Complex effects in micro-scale and nano-scale electrokinetics: significance of computational modeling and overcoming its challenges

A. Mani, M.B. Andersen, C.L. Druzgalski, S. Alizadeh
Stanford University, US

Keywords: electrokinetic chaos, continuum modeling, large-scale computing, ion-selective surfaces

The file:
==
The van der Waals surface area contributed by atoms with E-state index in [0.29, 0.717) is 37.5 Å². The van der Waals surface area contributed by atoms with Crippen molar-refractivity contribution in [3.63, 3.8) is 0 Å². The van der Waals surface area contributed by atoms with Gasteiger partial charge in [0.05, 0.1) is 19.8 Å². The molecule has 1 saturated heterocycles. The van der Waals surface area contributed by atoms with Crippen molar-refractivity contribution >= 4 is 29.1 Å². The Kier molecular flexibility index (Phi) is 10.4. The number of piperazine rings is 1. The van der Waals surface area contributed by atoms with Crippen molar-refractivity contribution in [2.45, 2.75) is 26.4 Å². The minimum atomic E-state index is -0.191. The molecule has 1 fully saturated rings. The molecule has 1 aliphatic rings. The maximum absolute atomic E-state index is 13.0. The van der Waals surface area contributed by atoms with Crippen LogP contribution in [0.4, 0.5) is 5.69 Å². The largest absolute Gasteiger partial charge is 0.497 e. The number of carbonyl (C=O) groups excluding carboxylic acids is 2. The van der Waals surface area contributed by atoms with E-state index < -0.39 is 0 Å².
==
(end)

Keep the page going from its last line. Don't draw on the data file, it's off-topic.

Electrokinetic phenomena are often described by the Poisson-Nernst-Planck and Navier-Stokes equations. However, the mainstream models describing solutions to these equations are based on asymptotic simplifications including bulk electroneutrality, quasi-steadiness, and/or quasi-equilibrium. In this presentation we will demonstrate the need for the development of specialized algorithms for simulation of electrokinetic phenomena, similar to the tools that have been traditionally used for simulation of turbulent flows. At the core of our investigation we consider ion transport through an ion-selective surface as a model problem with applications in electrochemistry, water purification, electrolysis and lab-on-a-chip systems. We will present results from our research and show that direct calculations, without asymptotic simplifications, can predict electrokinetic chaos with multi-scale vortices consistent with recent experimental observations. These calculations require resolving a wide range of spatio-temporal scales using unsteady solvers and often need massively parallel computational resources. Similar to turbulence simulations and in contrast to the mainstream commercial software, non-dissipative numerical discretization is crucial for effective preservation of physics of chaotic vortices. We will discuss how development of such high-fidelity tools can lead to fundamental understanding of complex effects in electrokinetic systems and facilitate their design and optimization.